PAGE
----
• LD 319, sponsored by Rep. Jay McCreight (D-Harpswell), will strengthen the economic security of women at or below 209% of the federal poverty level by providing increased access to preventative health care services, including contraception, cancer screenings, STI testing, and Pap tests. It’s common-sense legislation that will help low-income women take charge of their reproductive health.
  • LD 1013, sponsored by Sen. Anne Haskell (D-Cumberland) with strong bipartisan support, will bar the shackling of pregnant prisoners except in extraordinary circumstances. Now Maine joins the rest of New England in banning this inhumane and medically dangerous procedure.
  • LD 369, which was amended by Sen. Amy Volk (R-Cumberland), will make sure asylum seekers can receive General Assistance (GA) for up to two years. This was one of the most controversial issues of the session, but it shouldn’t have been. Immigrants who have made their home in Maine are a vital part of our communities and economy. The governor hoped that pitting one group of Mainers against another, he could score political points. What we’ve actually seen over the course of this debate are more and more people across our state standing with immigrants to say we are all Maine.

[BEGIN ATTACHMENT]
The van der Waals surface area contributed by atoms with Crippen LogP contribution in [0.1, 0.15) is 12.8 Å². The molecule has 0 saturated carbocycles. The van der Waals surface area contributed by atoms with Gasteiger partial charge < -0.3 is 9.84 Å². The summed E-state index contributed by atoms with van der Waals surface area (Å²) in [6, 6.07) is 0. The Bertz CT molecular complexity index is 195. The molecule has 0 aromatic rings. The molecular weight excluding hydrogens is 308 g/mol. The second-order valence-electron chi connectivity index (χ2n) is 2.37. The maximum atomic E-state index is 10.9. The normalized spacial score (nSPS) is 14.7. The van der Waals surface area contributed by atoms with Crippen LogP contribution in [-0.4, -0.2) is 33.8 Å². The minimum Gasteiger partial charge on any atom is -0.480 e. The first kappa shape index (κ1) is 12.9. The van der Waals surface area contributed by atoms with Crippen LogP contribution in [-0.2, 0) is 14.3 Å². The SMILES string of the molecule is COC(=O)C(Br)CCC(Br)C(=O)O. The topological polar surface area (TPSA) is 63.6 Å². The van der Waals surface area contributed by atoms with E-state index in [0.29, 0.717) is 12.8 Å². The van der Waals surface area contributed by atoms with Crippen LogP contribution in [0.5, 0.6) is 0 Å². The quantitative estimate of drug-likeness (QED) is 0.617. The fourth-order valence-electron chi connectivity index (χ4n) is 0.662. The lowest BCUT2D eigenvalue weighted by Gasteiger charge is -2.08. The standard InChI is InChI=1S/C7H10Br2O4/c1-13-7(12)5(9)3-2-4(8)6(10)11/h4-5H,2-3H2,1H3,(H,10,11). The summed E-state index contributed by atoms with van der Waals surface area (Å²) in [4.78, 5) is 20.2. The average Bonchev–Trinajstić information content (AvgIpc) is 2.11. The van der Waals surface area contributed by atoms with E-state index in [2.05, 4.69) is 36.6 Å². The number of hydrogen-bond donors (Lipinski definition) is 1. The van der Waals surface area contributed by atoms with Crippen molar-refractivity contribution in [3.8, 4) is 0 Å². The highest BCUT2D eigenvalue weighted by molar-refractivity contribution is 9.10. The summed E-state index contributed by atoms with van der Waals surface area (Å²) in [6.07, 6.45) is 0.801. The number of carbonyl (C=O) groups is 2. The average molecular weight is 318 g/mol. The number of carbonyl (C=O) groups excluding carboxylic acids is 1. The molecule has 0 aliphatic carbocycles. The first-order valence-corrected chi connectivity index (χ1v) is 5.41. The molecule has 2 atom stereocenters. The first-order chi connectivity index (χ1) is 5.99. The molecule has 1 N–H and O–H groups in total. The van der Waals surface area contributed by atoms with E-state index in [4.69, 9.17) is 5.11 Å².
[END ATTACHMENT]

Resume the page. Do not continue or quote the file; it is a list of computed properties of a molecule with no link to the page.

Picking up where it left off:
We’ll be sharing a more complete review of the legislative session with roll-calls so you can see how your legislators voted on these and other priorities for women this year. Stay tuned!

 

A HUGE WIN FOR WORKERS